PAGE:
Whittier Inn
2 Essex Street 

This five-story corner landmark was constructed as the Whittier Inn in 1882. The building of brick and sandstone trim gets more elaborate as you look up until it reaches a riot of ornamentation at the roofline above the top floor of lancet windows. 

First National Bank
77 Washington Street 

The First National Bank organized as the Union Bank in 1849 “to supply the wants of the businessmen of Haverhill.” It received a national charter in 1864 and became the First National Bank on Merrimack Street. As the city pushed westward this land was purchased in 1882 and a substantial brick building erected. It later received a Neoclassical makeover with a facade of limestone blocks. The bank prospered until the Great Depression when if failed. After many years of vacancy the old vault was rehabilitated for a restaurant in 2008. The iron arm over the elaborate entrance that hold the establishment sign once sported a large lantern-shaped clock that was a favorite landmark on Washington Street. 

Taylor Block
100-114 Washington Street

Martin Taylor and Levi Taylor, who served a term as the second mayor of Haverhill in 1872, formed a clothing business that built a large trade that became even more prominent with the addition of Martin Taylor in what became “The Three Taylors.” The Taylors invested in real estate and built this quintessential Queen Anne commercial block in 1877. One tenant was the J. M. Hickey’s Shoe & Leather Exchange and today the brewpub that occupies the space honors that heritage with tap handles fashioned from old wooden shoe forms. Next door at #90 was the venerable business of C.P. Bullen, who took a $2,000 hit in the 1882 fire. To get a view of the Merrimack River walk between the two buildings down to Riverside Park. 


Bragg Block
80 Wingate Street at Railroad Square

This enormous Romanesque-style building that once stood opposite the train station for the first thing disembarking passengers would see, features splendid and imaginative brick work across all four floors.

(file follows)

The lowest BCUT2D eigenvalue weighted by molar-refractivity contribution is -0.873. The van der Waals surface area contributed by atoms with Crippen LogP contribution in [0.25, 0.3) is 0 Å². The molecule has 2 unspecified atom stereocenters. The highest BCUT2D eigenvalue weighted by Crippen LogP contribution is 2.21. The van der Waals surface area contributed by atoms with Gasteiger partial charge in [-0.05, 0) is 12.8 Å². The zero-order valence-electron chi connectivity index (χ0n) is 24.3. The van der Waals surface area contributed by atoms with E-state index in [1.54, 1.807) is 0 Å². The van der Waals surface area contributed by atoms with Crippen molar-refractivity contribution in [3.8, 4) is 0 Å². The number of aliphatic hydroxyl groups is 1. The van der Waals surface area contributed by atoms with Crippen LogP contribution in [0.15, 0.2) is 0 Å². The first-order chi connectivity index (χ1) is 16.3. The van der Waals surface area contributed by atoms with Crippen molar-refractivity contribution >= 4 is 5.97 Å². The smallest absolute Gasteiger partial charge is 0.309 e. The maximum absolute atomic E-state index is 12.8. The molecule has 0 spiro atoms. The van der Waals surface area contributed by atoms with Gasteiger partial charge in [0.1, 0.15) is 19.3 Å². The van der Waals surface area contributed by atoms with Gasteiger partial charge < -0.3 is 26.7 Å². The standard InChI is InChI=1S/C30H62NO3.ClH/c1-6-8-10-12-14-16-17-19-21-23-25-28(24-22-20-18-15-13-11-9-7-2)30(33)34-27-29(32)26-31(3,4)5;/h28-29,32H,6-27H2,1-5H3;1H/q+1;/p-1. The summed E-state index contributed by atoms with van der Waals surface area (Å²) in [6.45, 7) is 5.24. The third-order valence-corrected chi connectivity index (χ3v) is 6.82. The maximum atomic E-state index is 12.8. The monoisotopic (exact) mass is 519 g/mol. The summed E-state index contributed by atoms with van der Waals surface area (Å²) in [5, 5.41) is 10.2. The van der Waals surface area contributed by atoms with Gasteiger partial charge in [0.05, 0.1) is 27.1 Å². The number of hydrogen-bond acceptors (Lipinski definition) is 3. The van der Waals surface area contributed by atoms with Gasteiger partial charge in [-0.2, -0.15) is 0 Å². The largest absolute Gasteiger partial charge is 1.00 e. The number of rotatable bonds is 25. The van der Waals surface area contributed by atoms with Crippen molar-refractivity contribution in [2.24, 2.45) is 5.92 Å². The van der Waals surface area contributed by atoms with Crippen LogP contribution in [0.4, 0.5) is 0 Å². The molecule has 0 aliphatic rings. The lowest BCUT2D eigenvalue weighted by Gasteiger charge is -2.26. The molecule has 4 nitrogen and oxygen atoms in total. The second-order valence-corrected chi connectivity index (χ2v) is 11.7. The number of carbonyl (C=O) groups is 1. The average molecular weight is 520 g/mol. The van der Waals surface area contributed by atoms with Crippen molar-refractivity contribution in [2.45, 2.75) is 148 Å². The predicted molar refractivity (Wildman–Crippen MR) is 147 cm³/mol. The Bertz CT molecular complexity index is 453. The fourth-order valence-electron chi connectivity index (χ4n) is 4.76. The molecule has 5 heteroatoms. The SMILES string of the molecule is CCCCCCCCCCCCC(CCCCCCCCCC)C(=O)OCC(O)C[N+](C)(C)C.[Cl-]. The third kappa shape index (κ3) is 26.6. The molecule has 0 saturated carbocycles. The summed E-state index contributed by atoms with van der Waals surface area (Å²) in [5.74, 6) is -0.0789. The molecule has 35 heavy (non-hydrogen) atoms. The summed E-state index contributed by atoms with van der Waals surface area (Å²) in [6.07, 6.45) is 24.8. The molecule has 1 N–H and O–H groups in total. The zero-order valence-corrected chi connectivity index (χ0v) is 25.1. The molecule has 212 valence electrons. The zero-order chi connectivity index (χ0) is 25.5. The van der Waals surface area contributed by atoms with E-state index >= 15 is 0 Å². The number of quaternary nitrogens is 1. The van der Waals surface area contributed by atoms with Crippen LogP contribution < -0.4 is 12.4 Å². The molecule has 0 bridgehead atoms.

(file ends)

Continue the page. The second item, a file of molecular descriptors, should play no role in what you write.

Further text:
Gardner Block
17-19 Railroad Square 

This sentinel of Railroad Square, 24 bays wide, is distinguished by the cast iron facade across the first floor shopping level. E.W. and S.P Gardner began manufacturing ladies’ serge shoes in 1869 in a factory on Washington Square, taking over a firm founded by their father John in 1845. The business grew to employ 150 workers in a commodious factory around the corner on Granite Street.   


Wingate Street Art District
Wingate Street

While Washington Street has sought revitalization through the restaurant trade, Wingate Street is turning to art-themed boutiques. Clustered in the west end of the street, the exuberant four-story Romanesque building of brick and terra cotta at #62 is the architectural standout. Across the street the Swett Block at #59-65 serve up a cornucopia of fancy brickwork.

Carleton Building
72 Wingate Street

George H, Carleton began making ladies’ calf and buff shoes for the Wester and Southern trade in 1868. In 1880 he moved into a spanking new factory at this location only to watch it burn to the ground in the Great Fire of 1882. This building with its highly decorative brickwork around the windows and along the front cornice, was operative five months later. 


Hamel Mill Lofts
Essex Street and Locke Street

During the 1920s, Hamel Leather was the nation’s largest producer of shoe linings and for many years the largest employer in Haverhill. Their factory complex looks like much of Haverhill’s industrial building stock but the brick found here was used to sheath some of the nation’s first concrete-reinforced buildings, not as load-bearers. In recent years a handful of the Hamel buildings have been returned to life, including three eight-story buildings for residential use: the 1911 Pentucket Associates Building, the 1915 Essex Associates Building, the 1916 Tilton Building. The tall brick smokestack is a souvenir of the days when Hamel generated its own steam power for the operation.